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Finding laughter, even amidst tragedy

Susan Smith’s laughter is infectious. Over the past two years, she has had to be remarkably resilient, yet she’s kept her winning sense of humour through incredible hardship.

In 2017, wildfires swept through Boston Flats, a community just outside of Cache Creek, B.C. Susan’s home, along with many others, were completely destroyed. Susan remembers it all happening very suddenly.

“We were in town shopping. I was standing, talking to the pharmacist, and we saw this big puff of black smoke. We thought someone’s house was burning. We didn’t know it was a wildfire yet,” says Susan.

When Susan returned home, she was met by RCMP who told her a wildfire was coming, fast. She and her husband Gary had to grab what they could and evacuate to Cache Creek, only to be evacuated once again shortly afterward.

“That’s when we knew it was bad,” says Susan. “We lost everything. And I mean...everything.”

Susan Smith, finding laughter even amidst tragedyGary and Susan were forced to start over. The process of recovery took time and, eventually, they found themselves in a new space to call their home.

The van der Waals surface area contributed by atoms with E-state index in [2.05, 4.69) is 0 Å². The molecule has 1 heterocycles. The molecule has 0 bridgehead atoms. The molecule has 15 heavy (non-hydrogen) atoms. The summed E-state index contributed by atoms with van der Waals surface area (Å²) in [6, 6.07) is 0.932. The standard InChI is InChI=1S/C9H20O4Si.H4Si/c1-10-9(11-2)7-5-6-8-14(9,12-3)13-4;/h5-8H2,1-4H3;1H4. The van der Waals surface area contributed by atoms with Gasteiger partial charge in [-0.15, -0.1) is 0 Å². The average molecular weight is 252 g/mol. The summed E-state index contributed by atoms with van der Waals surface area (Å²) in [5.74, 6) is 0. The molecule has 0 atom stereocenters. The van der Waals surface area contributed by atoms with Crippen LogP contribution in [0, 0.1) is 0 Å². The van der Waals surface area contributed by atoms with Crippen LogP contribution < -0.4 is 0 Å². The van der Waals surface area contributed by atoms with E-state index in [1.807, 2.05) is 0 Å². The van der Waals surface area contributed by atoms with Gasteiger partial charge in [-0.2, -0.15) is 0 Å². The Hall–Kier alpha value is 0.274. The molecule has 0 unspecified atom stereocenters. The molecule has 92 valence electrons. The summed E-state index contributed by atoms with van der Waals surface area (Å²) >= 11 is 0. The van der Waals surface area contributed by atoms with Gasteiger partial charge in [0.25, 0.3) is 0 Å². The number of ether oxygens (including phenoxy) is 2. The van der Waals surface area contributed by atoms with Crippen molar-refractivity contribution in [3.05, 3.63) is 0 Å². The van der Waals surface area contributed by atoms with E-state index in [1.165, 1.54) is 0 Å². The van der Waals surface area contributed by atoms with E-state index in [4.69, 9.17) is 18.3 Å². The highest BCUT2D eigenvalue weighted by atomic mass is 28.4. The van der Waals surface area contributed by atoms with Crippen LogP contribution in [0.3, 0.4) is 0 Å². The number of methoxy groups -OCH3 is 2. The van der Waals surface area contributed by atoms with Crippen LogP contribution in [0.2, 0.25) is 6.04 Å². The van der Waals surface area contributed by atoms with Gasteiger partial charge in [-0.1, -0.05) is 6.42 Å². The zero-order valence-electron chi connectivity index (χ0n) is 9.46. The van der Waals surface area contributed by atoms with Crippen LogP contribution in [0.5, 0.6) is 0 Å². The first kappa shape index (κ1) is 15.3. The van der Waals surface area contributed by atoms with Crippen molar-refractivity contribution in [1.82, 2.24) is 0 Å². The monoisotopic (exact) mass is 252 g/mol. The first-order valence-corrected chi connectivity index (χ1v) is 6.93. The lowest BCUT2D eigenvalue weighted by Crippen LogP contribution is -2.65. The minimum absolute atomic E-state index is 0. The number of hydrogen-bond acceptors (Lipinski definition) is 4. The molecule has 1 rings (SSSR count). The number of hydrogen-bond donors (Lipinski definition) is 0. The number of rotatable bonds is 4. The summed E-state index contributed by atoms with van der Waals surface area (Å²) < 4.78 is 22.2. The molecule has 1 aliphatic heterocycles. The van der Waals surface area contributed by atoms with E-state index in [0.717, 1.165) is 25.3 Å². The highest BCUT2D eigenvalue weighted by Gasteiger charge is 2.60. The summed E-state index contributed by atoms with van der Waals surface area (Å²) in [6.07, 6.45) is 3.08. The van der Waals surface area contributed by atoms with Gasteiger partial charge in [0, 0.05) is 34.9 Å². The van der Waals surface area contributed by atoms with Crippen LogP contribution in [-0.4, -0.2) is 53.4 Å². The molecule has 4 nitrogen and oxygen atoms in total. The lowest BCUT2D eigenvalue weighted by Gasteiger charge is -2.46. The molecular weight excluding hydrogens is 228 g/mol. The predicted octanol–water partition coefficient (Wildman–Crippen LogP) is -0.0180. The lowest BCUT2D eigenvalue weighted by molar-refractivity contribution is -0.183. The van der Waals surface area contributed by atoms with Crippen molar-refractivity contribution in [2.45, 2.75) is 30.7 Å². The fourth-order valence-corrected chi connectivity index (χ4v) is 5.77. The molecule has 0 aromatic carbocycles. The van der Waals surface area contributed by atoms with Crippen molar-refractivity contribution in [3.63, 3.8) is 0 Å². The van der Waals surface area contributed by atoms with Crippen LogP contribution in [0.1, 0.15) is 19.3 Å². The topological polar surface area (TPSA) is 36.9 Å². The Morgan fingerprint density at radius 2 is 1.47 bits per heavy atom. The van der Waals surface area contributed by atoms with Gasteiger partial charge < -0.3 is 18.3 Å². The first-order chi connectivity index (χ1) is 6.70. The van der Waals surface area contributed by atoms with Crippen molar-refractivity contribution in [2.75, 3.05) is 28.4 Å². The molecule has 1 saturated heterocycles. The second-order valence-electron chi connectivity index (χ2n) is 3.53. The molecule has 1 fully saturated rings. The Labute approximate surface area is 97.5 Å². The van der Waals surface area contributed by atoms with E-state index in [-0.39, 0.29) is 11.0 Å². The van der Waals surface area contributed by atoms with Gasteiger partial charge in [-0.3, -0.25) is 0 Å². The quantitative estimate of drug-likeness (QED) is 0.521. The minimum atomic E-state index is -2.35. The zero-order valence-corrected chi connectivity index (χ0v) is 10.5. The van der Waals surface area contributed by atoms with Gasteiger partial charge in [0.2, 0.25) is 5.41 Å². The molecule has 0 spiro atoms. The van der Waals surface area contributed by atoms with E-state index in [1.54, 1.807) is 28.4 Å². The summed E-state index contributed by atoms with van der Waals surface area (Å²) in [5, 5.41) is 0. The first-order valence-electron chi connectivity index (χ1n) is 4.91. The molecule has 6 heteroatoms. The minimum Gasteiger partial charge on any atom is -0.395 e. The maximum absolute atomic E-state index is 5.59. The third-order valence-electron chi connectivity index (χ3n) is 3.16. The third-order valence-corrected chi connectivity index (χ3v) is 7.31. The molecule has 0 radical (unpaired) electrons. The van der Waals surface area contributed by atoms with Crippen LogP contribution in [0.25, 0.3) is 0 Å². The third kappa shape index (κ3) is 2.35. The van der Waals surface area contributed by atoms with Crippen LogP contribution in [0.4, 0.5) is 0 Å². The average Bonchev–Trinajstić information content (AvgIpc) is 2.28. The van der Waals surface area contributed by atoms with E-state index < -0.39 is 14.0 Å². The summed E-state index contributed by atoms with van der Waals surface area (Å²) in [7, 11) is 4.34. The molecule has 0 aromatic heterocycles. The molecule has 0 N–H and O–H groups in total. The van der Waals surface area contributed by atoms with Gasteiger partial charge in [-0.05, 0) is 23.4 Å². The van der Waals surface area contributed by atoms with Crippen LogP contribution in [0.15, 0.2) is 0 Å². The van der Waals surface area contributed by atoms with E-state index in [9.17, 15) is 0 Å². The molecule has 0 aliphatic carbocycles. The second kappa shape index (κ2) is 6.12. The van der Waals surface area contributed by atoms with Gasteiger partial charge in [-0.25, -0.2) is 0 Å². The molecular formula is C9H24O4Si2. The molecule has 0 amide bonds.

But, months later, Susan was forced to be resilient again. Gary, or Paps as she calls him affectionately, passed away. The heartbreak was indescribable.

“He got to enjoy our home,” says Susan. “And I know that he would never have left me, but he knew I would be okay with the help from the Red Cross.”

Susan and Gary received Red Cross support while evacuated and financial assistance to help in their recovery as they moved into their new home. While Susan is very grateful for the financial support, it’s the people she will remember the most.

“What you get in the end is worth it. You get the friendship from the people at the Red Cross, because that’s what I find [I valued], is the friendship and the compassion that people have.”

For Susan, someone she could count on to listen compassionately during the most difficult time in her life, was priceless.
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